There's no need for non- far IR ("thermal") night vision until September there.

The ideal planning for crisis and wartime should thus probably plan with different forces in summertime and wintertime; U.S. airborne and Canadians in wintertime (Americans have above average night vision equipment, Canadians have above average cold weather preparation & they mostly understand each other's language) and South European airborne/para forces in summertime (using C-17s on otherwise empty return flights).

The cargo aircraft logistics may suggest to plan with Europeans year-round because Iceland is along the trip back to North America anyway, but I don't think there's much wisdom in sending troops who are accustomed to +25°C into a -5°C environment as a strategic quick reaction force. (Iceland has in its most important areas an oceanic climate and is warmed year-round by the North Atlantic current, so it's even in wintertime nowhere near as cold as the humid continental East European climate.)

That's something I did not think about when I wrote this. Though I suppose to maintain a single air-lift capable brigade with towed 155 mm howitzers for alliance (Iceland) defence in summertime might be an even more appropriate thing to do for Spain and Portugal, as their land forces would have the longest marches to Eastern Europe. They could even have this brigade in a 12 month cycle of 6-7 months training and 5-6 months real readiness for 48 hrs deployment to Iceland (at 90% personnel strength, 90% equipment readiness, with munitions for 3 days intense combat and terrain-appropriate camouflages).



Just a reminder about the North Atlantic Treaty

This is an excerpt from the treaty text:

Article 5

The Parties agree that an armed attack against one or more of them in Europe or North America shall be considered an attack against them all (...)

Article 6 

For the purpose of Article 5, an armed attack on one or more of the Parties is deemed to include an armed attack:
  1. on the territory of any of the Parties in Europe or North America, on the Algerian Departments of France, on the territory of Turkey or on the islands under the jurisdiction of any of the Parties in the North Atlantic area north of the Tropic of Cancer;
  2. on the forces, vessels, or aircraft of any of the Parties, when in or over these territories or any other area in Europe in which occupation forces of any of the Parties were stationed on the date when the Treaty entered into force or the Mediterranean Sea or the North Atlantic area north of the Tropic of Cancer.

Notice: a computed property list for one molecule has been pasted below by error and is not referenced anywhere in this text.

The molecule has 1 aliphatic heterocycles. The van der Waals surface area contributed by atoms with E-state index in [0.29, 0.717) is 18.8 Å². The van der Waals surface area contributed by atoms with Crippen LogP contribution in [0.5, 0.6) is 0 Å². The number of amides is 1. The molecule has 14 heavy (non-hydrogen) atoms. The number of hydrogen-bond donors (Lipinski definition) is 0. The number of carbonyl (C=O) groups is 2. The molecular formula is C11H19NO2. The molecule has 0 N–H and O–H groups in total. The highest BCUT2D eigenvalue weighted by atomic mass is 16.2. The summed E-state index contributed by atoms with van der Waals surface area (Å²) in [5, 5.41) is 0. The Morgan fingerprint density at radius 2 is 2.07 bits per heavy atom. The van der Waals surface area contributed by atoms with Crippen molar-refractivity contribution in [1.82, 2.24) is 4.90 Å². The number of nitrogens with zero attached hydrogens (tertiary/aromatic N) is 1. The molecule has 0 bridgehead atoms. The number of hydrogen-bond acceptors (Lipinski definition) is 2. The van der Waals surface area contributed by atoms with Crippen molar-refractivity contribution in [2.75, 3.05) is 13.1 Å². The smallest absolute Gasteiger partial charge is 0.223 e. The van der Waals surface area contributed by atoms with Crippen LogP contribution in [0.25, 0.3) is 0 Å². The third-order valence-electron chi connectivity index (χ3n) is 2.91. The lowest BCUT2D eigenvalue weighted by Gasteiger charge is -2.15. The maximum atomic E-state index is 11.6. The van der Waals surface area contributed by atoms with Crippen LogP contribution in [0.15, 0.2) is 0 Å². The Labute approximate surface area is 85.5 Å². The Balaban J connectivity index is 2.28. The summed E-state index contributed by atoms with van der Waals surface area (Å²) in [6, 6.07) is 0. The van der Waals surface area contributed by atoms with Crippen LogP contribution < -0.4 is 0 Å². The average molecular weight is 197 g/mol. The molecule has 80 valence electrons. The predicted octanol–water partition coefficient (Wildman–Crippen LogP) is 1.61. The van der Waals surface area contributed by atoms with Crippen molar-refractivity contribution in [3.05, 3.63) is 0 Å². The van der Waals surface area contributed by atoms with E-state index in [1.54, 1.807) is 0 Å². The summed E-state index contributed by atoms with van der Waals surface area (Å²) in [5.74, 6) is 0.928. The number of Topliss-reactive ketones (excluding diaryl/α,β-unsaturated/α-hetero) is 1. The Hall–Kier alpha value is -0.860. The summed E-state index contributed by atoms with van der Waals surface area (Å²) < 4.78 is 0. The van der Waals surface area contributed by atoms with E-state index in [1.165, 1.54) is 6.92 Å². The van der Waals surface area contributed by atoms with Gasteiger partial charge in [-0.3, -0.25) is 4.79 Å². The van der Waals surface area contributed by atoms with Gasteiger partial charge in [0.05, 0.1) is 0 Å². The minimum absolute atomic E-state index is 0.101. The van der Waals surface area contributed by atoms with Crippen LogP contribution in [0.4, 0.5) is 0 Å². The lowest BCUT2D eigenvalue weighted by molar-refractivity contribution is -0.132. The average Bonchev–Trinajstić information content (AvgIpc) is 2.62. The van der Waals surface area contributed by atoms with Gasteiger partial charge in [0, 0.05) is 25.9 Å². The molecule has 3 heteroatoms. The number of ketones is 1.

The Article 5 part is unmodified from the original treaty, Article 6 is as modified by the accession protocol for the accession of Greece and Turkey. We can ignore the obsolete part about the "Algerian Departments of France". You can look those texts up here.

NATO is no Pacific alliance.
Hawaii could be nuked by North Korea, PRC or Russia and article 5 would not be relevant.
The same applies to any attack on Puerto Rico, U.S. or Canadian warships in the Pacific Ocean, Guam, New Caledonia or, as history has already shown, the Falklands.

This is of great importance!
There is no reason for Europeans to get involved in any Pacific arms race between the U.S./Japan/Taiwan/Australia on the one side and the PR China on the other side. 
The only European concerns about the PR China should be about the (still distant) scenario of a Sino-Russian alliance. This would then be first and foremost about air power, secondarily about land power (the capacity of transsiberian traffic lanes is still small) and arctic maritime sea lanes may be open now, but Russian arctic harbours are either small or well in range of land-based NATO tactical combat aviation. The PRC would find it difficult to sustain an army at war in Eastern Europe.
Chinese naval warfare against Europeans would likely be limited to few commerce raiders or commando actions such as blocking the Suez Canal with sunk ships. The only relevant Russian harbour for basing a Chinese expeditionary fleet is Murmansk. Again, it's well in range of NATO air and missile strikes and hardly useful as a main base for a PLAN expeditionary fleet. The distance between the PRC and Europe is simply too great for the PRC to be a major naval threat to Europeans.

There might be conflicts of interest about African resources between Europeans and Chinese, but such conflicts haven't even only reached the stage of great diplomatic efforts. A war in Africa would likely depend more on political allegiances, maritime (for Europeans: coastal) lines of communication and land-based air power than on modern battlefleets.

Long story short:
I don't see any need for Europeans to orient their naval forces for a fight against the PLAN, not even partially. There's no treaty obligation to fight in a Pacific War and there's nothing to be gained by joining any war in East Asia / the Pacific, ever.
There's little to no reason for the Chinese to go to war against European NATO (or EU) countries unless they go to war with China first.

I did make one assumption here that should be self-evident: Alliances serve a country's interests (security), not its ego. A violent clash of civilisations just for the sake of the clash in itself or a war just for the entertainment of people who want to see the world burn makes no sense.